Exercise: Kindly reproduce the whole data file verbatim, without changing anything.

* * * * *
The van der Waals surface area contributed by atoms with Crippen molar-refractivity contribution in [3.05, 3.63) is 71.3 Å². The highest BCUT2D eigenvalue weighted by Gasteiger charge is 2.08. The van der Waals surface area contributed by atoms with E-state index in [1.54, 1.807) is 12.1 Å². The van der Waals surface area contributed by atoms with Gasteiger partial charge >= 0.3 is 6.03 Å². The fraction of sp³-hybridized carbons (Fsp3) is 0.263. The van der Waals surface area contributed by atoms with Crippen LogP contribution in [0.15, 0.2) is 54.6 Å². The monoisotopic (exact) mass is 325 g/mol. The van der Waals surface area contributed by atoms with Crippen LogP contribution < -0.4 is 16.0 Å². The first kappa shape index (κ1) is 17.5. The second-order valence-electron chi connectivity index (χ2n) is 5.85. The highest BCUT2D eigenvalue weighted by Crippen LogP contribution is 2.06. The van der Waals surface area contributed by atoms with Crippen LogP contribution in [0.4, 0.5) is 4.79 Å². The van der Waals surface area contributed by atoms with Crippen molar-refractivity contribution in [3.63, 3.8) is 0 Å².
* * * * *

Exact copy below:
The van der Waals surface area contributed by atoms with Crippen molar-refractivity contribution in [3.05, 3.63) is 71.3 Å². The highest BCUT2D eigenvalue weighted by Gasteiger charge is 2.08. The van der Waals surface area contributed by atoms with E-state index in [1.54, 1.807) is 12.1 Å². The van der Waals surface area contributed by atoms with Gasteiger partial charge >= 0.3 is 6.03 Å². The fraction of sp³-hybridized carbons (Fsp3) is 0.263. The van der Waals surface area contributed by atoms with Crippen LogP contribution in [0.15, 0.2) is 54.6 Å². The monoisotopic (exact) mass is 325 g/mol. The van der Waals surface area contributed by atoms with Crippen LogP contribution < -0.4 is 16.0 Å². The first kappa shape index (κ1) is 17.5. The second-order valence-electron chi connectivity index (χ2n) is 5.85. The highest BCUT2D eigenvalue weighted by Crippen LogP contribution is 2.06. The van der Waals surface area contributed by atoms with Crippen LogP contribution in [0.4, 0.5) is 4.79 Å². The van der Waals surface area contributed by atoms with Crippen molar-refractivity contribution in [3.63, 3.8) is 0 Å².